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The recent arrival of my fiftieth year brought along an unexpected complication in the form of an inflamed rotator cuff. The shoulder joint I had taken for granted all that time decided, one morning, to operate with only 50% of its mobility pain-free. My right arm felt perfectly normal as long as I didn’t have to do anything above my head or behind my back, but the moment I attempted some task like dusting the top of a bookcase, or hitching up the back of my pants after plumbing some pipes, my shoulder would painfully explode in an eruption of agony.

blog-2014-10-06-01With summer ending I was enjoying an evening walk along the town’s riverside trails and came upon a wild apple tree. This tree had produced a bounty of reddening apples, unfortunately none were within reach as the large ripening apples dangled from the branches near the top of the tree.

I had to have one.

According to nature shows, intelligent animals often make use of tools to help complete food retrieval tasks. Confident that I was as intelligent as one of those creatures I found a dead tree limb on the ground nearby and snapped off a number of branches until I ended up with a long forked stick.

My plan seemed simple; use my double pronged stick to cradle the stem of one particular juicy looking apple that I admired, then twist the stick to dislodge natures tasty, yet nutritious, dessert, dropping it into my waiting hand.

Yes, the plan was sound but I failed to take into consideration my plan required 51% of my right shoulder’s range of motion and only having 50% use of that shoulder available left me standing there basically poking at the apple with my stick. Unable to raise my arm that final inch to position the fork on the apple’s stem, I was unable to pry that piece of fruit from nature’s grasp.

It was an embarrassing scene. Fortunately, I was alone with no witnesses to my failure.

“Poppy? Why is that strange man poking the tree with a stick?” A young girl with her elderly grandfather emerged around the bend in the trail to catch me tickling my stick against the apple high in the branches overhead.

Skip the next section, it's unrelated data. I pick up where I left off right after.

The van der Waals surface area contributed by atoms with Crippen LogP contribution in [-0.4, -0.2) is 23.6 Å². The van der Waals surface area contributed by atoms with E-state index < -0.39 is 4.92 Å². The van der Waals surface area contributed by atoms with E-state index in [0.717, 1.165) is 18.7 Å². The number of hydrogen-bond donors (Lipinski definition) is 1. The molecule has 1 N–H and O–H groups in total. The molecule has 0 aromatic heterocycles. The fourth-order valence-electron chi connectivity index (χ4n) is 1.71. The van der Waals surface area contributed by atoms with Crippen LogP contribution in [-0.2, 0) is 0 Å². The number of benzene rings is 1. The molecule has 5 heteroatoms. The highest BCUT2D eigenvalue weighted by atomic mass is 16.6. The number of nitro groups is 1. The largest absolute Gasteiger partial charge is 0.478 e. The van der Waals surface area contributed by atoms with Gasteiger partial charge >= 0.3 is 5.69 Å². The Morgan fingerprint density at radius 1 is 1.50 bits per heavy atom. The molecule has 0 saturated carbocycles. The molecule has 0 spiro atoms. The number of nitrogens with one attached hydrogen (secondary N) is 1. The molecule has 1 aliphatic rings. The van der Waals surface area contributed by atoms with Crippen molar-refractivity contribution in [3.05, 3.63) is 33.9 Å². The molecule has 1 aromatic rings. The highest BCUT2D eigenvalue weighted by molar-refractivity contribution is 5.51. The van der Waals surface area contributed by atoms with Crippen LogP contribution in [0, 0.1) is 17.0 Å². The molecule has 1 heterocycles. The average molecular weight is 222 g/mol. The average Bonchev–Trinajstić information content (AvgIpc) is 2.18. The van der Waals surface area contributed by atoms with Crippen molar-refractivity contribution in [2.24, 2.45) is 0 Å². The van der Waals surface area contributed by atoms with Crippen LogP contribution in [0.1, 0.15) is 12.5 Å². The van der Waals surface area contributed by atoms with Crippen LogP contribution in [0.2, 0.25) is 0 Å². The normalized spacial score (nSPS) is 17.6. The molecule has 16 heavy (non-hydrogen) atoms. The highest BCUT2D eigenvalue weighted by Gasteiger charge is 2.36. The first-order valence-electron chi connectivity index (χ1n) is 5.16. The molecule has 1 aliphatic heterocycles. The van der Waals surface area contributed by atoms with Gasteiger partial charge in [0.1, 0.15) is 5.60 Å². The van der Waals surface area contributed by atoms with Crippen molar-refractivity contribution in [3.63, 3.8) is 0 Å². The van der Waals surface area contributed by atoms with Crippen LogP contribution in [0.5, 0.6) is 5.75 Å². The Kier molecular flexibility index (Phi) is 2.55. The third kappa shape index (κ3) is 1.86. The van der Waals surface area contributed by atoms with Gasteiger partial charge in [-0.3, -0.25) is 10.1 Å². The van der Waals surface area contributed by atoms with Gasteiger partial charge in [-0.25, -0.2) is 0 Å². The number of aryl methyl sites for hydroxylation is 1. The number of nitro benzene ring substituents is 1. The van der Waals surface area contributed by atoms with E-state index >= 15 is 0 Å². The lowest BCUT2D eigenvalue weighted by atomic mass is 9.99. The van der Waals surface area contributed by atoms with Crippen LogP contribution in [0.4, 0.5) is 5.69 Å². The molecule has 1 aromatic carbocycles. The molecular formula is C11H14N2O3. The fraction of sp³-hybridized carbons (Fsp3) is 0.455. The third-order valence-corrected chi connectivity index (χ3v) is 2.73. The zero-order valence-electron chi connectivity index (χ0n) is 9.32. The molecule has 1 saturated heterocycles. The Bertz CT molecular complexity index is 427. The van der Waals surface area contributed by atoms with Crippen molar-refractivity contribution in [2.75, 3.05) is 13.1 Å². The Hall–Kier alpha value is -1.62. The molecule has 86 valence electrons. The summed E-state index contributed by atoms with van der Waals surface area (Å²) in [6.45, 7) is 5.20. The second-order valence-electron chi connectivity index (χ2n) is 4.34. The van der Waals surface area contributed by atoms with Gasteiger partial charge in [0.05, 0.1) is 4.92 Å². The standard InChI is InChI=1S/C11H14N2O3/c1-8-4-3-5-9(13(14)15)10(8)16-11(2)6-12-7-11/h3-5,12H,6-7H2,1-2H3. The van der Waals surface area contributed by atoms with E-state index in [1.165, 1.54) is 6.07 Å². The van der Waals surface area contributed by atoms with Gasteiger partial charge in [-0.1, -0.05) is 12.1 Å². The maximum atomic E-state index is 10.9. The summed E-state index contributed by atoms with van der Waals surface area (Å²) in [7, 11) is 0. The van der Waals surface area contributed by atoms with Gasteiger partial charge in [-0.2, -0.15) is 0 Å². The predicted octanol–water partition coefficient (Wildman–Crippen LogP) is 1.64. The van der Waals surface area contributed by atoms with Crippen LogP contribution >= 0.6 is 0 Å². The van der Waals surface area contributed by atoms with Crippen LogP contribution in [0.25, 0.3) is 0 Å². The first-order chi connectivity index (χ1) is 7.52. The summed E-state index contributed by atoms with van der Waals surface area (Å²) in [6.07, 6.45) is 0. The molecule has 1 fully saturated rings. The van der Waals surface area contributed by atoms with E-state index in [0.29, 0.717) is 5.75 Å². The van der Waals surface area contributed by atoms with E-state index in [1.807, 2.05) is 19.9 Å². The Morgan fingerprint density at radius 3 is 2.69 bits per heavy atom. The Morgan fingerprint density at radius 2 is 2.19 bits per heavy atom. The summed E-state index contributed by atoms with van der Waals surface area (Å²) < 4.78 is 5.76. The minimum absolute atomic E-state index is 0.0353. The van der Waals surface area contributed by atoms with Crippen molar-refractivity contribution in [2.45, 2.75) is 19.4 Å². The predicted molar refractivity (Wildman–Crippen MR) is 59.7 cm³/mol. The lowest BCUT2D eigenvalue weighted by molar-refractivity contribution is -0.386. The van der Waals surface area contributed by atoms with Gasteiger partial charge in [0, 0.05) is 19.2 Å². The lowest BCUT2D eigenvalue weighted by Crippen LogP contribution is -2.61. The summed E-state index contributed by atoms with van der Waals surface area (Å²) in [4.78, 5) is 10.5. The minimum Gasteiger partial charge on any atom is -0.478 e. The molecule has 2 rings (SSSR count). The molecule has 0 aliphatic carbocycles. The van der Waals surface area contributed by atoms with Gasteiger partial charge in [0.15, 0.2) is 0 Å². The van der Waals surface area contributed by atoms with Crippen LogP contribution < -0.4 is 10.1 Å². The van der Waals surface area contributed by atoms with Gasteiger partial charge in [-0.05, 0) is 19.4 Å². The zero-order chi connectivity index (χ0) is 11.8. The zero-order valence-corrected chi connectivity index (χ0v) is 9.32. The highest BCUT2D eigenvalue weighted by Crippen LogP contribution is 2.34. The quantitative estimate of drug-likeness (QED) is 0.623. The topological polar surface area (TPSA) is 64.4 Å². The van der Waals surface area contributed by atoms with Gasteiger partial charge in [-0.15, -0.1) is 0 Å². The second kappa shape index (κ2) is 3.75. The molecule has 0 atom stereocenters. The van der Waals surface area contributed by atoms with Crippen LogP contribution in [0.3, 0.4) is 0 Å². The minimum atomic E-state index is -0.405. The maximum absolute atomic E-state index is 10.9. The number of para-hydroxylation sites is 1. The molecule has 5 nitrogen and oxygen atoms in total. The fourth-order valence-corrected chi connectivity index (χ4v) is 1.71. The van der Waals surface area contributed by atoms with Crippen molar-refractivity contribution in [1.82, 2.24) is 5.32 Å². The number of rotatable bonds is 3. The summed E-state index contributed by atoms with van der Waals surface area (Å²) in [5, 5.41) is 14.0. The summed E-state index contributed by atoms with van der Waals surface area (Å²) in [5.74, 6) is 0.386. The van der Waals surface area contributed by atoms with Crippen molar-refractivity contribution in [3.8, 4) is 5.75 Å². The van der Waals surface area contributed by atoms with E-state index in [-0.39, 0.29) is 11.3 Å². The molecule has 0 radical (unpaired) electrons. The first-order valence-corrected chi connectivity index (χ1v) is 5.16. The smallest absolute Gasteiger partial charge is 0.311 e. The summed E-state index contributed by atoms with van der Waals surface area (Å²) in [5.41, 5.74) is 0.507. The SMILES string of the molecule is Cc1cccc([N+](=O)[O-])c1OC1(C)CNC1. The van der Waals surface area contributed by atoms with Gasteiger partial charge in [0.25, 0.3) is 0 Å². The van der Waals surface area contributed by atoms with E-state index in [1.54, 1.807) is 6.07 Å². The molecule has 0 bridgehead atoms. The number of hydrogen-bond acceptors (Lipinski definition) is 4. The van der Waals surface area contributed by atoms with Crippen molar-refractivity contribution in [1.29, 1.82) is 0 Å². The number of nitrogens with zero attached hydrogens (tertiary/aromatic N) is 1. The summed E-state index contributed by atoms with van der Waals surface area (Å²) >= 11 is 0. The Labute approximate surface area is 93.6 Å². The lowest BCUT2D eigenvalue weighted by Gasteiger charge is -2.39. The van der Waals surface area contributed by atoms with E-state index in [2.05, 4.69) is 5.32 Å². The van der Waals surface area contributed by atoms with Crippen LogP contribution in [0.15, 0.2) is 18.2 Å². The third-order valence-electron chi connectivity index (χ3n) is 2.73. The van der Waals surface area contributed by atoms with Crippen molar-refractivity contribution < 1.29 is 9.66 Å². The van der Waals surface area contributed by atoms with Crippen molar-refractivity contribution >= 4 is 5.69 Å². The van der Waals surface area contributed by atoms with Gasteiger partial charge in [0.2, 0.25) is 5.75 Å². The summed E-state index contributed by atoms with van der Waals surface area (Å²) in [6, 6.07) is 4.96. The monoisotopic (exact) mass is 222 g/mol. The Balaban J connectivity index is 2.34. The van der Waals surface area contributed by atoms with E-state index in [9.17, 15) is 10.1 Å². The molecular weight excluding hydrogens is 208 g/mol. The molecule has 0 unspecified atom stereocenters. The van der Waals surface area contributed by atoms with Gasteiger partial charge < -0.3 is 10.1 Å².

I tossed the stick aside, giving up my dream of fresh apple and started to walk away. The old gentleman looked up at the branch seeing the object of my desire. Then he eyed two smaller trees growing side by side next to the big apple tree. He stepped between the two slender trees, grasping one in each hand and suddenly shimmied up between them like a grey haired squirrel on a giant pair of stilts. He reached out behind him and snatched the very apple my taste buds had been lusting for before gravity took hold of the old man pulling him back down between the trees. Back on the planet, with a smile wrinkling his face,  he offered me the prize.

Pride demanded I make excuses about having a bad shoulder and that preventing me from getting the apple for myself, but It was much less hassle to simply swallow that pride, accept the gift  and thank him for his act of kindness.

As I walked away, polishing the apple on my sweater’s sleeve, the old man’s wife appeared on the trail and joined him. She noticed the big grin on his face, the child-like happiness in his eye and immediately frowned. Picking a twig out of her husband’s curly grey hair she scolded. “You’ve been climbing trees again, haven’t you? How many times have I told you to act your age. Climbing trees! One of these days you’re going to fall out of one and break your shoulder!”

Should that ever happen, I’ve determined I owe that gentleman a wild apple.

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2 thoughts on “A is for Apple

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